So, whatever happened to Conficker?
Well, it's still sitting there. And depending on whether you believe that it's still rotting on 15 million endpoints or more, or as Kaspersky researchers recently estimated, only about 200,000, it's there. Doing something, or things. Occasionally being used to generate spam-driven malware campaigns, occasionally updating itself.
Some people think that Conficker was too good for its own good, and spread so quickly that it lessened its eventual punch by raising the hackles of everyone from U.S.-CERT to "60 Minutes."
Others think that it's pretty much done what it was designed to do, which was take advantage of a ton of machines that never got updated with an available Windows security patch from Microsoft.
But if we are in the end to judge it by its behavior, basically, it's just your average botnet being used for fairly run-of-the-mill badware and spam distribution. If anything, it's been acting a little sluggish, compared to other (known) botnets of its class.
Meanwhile, while everyone's been scratching their collective chins and wondering what Conficker is built for, other more heavily tasked botnets are cranking away with reckless abandon.
According to a report issued by botnet researchers at Web gateway vendor Marshal8e6 on Monday, some of the hardest working botnets, including the Rustock and Xarvester networks, are creating individual zombie computers that can send up to 600,000 spam messages in a 24 hour period.
"Over the past few years, botnets have revolutionized the spam industry and pushed spam volumes to epidemic proportions despite the best efforts of law enforcement and the computer security industry," Phil Hay, a senior threat analyst at Marshal8e6's Tracelabs, said in a report summary.
While Conficker is putzing around trying to find itself, the Xarvester, Mega-D, Gheg, Grum, Donbot, Pushdo, Bobax, Rustock and Waledac botnets are cranking out more than 70 percent of the world's total spam, the report contends.
And while infected Web sites have become the primary attack model for malware distributors in recent years, the sites typically rely heavily on e-mail driven social engineering campaigns to lure visitors into clicking over.
"The spamming botnets are constantly in flux. Botnets morph, become obsolete, replaced, taken down, and upgraded. One thing is clear, a mere handful of botnets are responsible for the bulk of all spam sent," the researchers said.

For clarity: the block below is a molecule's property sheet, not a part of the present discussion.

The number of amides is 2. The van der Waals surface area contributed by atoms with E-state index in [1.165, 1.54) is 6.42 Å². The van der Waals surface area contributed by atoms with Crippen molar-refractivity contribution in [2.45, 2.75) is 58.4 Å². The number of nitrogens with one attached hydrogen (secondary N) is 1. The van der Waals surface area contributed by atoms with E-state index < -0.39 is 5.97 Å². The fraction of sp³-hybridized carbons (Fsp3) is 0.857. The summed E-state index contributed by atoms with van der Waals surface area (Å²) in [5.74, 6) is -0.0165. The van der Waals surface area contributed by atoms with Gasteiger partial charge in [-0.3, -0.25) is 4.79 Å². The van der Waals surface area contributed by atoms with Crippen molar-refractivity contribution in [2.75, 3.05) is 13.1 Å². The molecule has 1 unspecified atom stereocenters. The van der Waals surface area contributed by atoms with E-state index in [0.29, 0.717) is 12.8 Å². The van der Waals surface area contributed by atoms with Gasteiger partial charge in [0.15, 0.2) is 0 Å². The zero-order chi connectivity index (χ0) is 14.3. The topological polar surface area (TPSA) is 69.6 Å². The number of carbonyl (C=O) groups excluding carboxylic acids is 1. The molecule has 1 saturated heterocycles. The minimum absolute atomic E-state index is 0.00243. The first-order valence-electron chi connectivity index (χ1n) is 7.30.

Over the last three months, the Pushdo (26.1) and Rustock (20.6) botnets alone have accounted for just under 50 percent of all the world's spam, outranking its peers by a significant margin, Marshal8e6 said.
The company reported that its data, compiled during the first quarter of 2009, represents two years of observation into the inner workings of the botnets.
So, let me get this right. We've known about Rustock for years, and it's pounding out nefarious content, we can't seem to stop it, yet we're obsessed with Conficker.
Perhaps we should be measuring the potency of these botnets based on their output, versus measuring their notability by their stature. Because when it comes to which of the attacks is doing the most damage, it seems like that race is already over.
Matt Hines has been following the IT industry for over a decade as a reporter and blogger, and has been specifically focused on the security space since 2003, including a previous stint writing for eWeek and contributing to the Security Watch blog. Hines is currently employed as marketing communications manager at Core Security Technologies, a Boston-based maker of security testing software. The views expressed herein do not necessarily represent the views of Core Security, and neither the company, nor its products and services will be actively discussed in the blog. Please send news, research or tips to [email protected]